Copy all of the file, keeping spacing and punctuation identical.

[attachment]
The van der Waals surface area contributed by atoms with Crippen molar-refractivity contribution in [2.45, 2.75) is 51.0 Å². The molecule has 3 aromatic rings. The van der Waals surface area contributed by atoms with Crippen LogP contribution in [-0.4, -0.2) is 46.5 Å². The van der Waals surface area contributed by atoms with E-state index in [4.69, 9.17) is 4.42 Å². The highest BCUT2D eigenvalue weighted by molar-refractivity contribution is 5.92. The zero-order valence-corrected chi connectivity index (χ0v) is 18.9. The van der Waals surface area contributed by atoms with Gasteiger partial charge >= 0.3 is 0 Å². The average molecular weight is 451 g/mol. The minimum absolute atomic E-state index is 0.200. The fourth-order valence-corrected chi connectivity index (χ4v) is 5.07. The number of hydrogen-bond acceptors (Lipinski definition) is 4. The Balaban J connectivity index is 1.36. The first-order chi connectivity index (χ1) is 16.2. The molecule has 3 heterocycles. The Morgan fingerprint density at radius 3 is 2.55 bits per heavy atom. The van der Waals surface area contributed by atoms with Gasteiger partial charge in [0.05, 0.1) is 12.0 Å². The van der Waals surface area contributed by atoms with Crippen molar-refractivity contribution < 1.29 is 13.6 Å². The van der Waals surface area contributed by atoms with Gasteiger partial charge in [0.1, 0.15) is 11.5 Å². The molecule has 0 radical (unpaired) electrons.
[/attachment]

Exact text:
The van der Waals surface area contributed by atoms with Crippen molar-refractivity contribution in [2.45, 2.75) is 51.0 Å². The molecule has 3 aromatic rings. The van der Waals surface area contributed by atoms with Crippen LogP contribution in [-0.4, -0.2) is 46.5 Å². The van der Waals surface area contributed by atoms with E-state index in [4.69, 9.17) is 4.42 Å². The highest BCUT2D eigenvalue weighted by molar-refractivity contribution is 5.92. The zero-order valence-corrected chi connectivity index (χ0v) is 18.9. The van der Waals surface area contributed by atoms with Gasteiger partial charge >= 0.3 is 0 Å². The average molecular weight is 451 g/mol. The minimum absolute atomic E-state index is 0.200. The fourth-order valence-corrected chi connectivity index (χ4v) is 5.07. The number of hydrogen-bond acceptors (Lipinski definition) is 4. The Balaban J connectivity index is 1.36. The first-order chi connectivity index (χ1) is 16.2. The molecule has 3 heterocycles. The Morgan fingerprint density at radius 3 is 2.55 bits per heavy atom. The van der Waals surface area contributed by atoms with Gasteiger partial charge in [0.05, 0.1) is 12.0 Å². The van der Waals surface area contributed by atoms with Crippen molar-refractivity contribution < 1.29 is 13.6 Å². The van der Waals surface area contributed by atoms with Gasteiger partial charge in [0.1, 0.15) is 11.5 Å². The molecule has 0 radical (unpaired) electrons.